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There are two broad elements to my role as Professor of Nursing at Queen’s University Belfast. The central overarching focus of the role is on improving the health and lives of people with learning disabilities and their families and carers. The first relates to teaching and learning on undergraduate and postgraduate education programmes. This is a significant and important part of the role and involves working with a team of lecturers delivering the nursing programme in learning disabilities. Delivering postgraduate education at MSc-level is another part of the role and this can also involve working with international students which brings another interesting dimension. The second element focuses on research and evidence-based inquiry. This involves supervising PhD research students and post-doctoral follows and developing research grants and undertaking research studies, usually focusing on the health and social care needs of people with learning disabilities. A final and important part of the role is writing the research for publication in journals and disseminating the findings at workshops, seminars and conferences.
I completed both general and learning disabilities nurse registrations and practiced in both areas before focusing specifically on adults with learning disabilities living in the community. I undertook a post registration qualification in community nursing at university and then worked within community health services as a charge nurse. From there I undertook and Honours degree in Health Sciences. From there I applied for and was awarded an academic scholarship to undertake a Master’s degree in Politics and Policy. Clinically I worked as a Nurse Manager and then as a Clinical Nurse Specialist. I also worked in health policy at the Department of Health contributing to a national nursing policy. I then held a joint clinical academic post between with NHS and university, as a Nurse Consultant and completed a PhD on the health inequalities experienced by people with learning disabilities. I held a joint post as Nurse Consultant and Professor of Nursing for 15 years before taking on my current full-time role as Professor of Nursing at Queen’s.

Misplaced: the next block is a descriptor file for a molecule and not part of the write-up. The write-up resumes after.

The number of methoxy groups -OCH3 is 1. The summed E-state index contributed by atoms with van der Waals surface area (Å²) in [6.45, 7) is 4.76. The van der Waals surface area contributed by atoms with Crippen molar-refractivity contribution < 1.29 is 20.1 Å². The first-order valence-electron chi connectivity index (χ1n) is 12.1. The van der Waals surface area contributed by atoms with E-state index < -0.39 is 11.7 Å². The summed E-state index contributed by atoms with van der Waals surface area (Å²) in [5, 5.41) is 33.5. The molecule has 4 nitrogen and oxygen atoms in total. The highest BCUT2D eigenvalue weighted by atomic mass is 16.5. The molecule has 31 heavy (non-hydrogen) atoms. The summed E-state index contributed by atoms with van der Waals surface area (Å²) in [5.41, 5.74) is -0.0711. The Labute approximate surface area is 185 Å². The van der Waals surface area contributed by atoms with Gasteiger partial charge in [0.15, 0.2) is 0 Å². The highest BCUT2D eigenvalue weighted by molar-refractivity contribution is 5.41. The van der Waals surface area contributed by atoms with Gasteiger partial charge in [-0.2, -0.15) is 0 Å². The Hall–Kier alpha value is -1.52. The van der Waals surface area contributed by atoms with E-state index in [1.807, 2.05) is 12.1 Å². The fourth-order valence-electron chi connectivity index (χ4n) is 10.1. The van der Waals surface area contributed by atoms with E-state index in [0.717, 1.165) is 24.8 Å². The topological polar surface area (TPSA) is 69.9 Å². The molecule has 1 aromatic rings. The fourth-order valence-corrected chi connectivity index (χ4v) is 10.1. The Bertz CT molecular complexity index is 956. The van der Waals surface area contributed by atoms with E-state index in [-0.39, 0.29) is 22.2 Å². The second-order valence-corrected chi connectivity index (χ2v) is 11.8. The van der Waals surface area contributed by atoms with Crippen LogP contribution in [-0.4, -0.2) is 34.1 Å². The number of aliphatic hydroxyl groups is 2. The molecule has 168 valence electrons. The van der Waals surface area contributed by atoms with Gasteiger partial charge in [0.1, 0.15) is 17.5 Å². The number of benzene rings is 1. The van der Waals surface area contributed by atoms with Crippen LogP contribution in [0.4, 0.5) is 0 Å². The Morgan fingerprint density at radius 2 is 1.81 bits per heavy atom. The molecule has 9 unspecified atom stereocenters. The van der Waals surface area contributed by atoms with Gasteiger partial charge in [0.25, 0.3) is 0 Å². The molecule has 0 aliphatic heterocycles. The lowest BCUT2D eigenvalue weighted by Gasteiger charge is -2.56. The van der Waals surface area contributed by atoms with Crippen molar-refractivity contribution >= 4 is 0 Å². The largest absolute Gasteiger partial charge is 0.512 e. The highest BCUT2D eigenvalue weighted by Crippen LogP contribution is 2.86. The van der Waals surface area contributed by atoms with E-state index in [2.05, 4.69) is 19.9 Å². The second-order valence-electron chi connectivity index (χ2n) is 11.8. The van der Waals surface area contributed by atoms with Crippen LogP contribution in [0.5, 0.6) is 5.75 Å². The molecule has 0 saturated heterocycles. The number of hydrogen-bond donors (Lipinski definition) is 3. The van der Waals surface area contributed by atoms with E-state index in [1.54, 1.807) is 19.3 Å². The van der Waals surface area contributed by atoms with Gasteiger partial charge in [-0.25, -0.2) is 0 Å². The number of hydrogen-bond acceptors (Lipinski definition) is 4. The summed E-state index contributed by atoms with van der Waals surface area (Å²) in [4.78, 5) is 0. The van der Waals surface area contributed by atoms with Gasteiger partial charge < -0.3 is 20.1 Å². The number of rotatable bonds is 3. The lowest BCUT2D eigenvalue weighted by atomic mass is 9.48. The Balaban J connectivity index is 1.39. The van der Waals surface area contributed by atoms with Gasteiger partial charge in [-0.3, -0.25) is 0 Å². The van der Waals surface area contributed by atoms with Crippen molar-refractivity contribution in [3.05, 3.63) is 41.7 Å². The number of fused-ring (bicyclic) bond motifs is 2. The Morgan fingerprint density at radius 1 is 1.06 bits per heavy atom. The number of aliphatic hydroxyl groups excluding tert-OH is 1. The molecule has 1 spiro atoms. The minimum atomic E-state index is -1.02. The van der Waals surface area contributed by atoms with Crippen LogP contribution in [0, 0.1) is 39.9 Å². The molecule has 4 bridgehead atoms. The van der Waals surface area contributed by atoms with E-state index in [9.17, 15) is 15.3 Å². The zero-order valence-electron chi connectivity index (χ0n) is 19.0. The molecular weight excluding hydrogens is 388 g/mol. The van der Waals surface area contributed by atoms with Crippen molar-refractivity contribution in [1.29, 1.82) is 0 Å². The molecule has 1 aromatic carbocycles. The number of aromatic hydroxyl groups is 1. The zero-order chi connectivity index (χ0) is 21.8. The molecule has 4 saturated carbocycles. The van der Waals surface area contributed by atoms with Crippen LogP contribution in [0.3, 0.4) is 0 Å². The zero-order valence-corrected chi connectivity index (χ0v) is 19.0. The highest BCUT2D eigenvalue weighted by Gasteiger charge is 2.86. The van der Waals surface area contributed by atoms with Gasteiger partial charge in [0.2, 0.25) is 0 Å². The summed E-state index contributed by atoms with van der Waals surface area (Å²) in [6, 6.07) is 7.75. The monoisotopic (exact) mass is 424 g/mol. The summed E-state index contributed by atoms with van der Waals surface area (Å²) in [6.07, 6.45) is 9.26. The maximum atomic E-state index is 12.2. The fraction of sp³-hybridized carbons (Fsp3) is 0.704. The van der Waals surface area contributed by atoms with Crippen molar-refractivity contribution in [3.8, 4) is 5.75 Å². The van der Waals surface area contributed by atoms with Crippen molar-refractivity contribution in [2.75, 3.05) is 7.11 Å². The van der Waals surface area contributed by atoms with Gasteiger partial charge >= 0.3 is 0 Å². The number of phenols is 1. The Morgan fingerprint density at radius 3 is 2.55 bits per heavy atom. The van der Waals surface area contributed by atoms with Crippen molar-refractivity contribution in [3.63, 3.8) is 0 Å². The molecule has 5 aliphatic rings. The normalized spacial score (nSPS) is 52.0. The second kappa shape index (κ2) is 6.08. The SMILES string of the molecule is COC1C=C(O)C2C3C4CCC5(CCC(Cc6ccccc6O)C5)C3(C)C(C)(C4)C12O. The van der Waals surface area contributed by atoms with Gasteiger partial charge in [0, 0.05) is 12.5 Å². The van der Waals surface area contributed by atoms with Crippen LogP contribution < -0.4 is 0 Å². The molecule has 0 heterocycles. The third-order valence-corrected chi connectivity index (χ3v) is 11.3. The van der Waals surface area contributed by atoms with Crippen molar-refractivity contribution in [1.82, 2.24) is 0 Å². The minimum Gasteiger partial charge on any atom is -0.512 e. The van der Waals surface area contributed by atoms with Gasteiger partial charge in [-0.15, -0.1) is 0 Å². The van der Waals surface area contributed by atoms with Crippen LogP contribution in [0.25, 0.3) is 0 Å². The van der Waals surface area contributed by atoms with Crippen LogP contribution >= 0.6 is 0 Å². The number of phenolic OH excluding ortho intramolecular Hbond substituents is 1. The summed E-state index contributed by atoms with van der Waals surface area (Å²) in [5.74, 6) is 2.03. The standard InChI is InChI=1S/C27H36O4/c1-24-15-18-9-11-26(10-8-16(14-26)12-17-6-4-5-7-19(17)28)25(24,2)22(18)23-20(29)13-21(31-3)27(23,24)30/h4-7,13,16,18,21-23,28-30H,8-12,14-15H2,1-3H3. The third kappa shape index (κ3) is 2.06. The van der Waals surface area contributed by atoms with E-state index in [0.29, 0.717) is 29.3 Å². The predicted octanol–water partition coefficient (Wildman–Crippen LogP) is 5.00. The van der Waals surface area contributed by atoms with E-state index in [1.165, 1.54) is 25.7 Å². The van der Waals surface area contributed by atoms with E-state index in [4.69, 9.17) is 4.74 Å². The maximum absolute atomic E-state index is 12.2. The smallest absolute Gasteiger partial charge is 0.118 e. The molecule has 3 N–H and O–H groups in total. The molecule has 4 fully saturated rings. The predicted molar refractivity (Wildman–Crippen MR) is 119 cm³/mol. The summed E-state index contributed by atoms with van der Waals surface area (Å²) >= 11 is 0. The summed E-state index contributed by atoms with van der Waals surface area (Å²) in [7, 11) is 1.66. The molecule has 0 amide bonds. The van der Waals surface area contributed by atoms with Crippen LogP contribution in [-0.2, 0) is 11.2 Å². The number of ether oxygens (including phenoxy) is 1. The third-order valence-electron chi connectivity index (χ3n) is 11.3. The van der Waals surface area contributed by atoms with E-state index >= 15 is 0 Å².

Completing the PhD was a big career highlight as it is a huge personal commitment but worth it in the end. Undertaking the joint clinical academic role by continuing to work in direct clinical practice with patients with learning disabilities while combining an academic role has been both very rewarding and challenging. Undertaking research involving patients with learning disabilities is never easy, however completing the studies and getting the findings out into day-to-day practice and within education programmes is another career highlight.
I feel very fortunate to be able to work with people with learning disabilities and their families and have never regretted it. The direct patient care aspect is enjoyable as it keeps you really grounded about what matters and why we do what we do. I enjoy working with the undergraduate students and hope to inspire them to be all that they can be and to make a difference in their future nursing roles and improve the health and lives of people with learning disabilities.
Find yourself a mentor who can support and advise on your development and help create opportunities and open doors. Be prepared to work hard and take the long-view and stay true to your own personal values. Doing something that is really worth it is never easy but stick with it.
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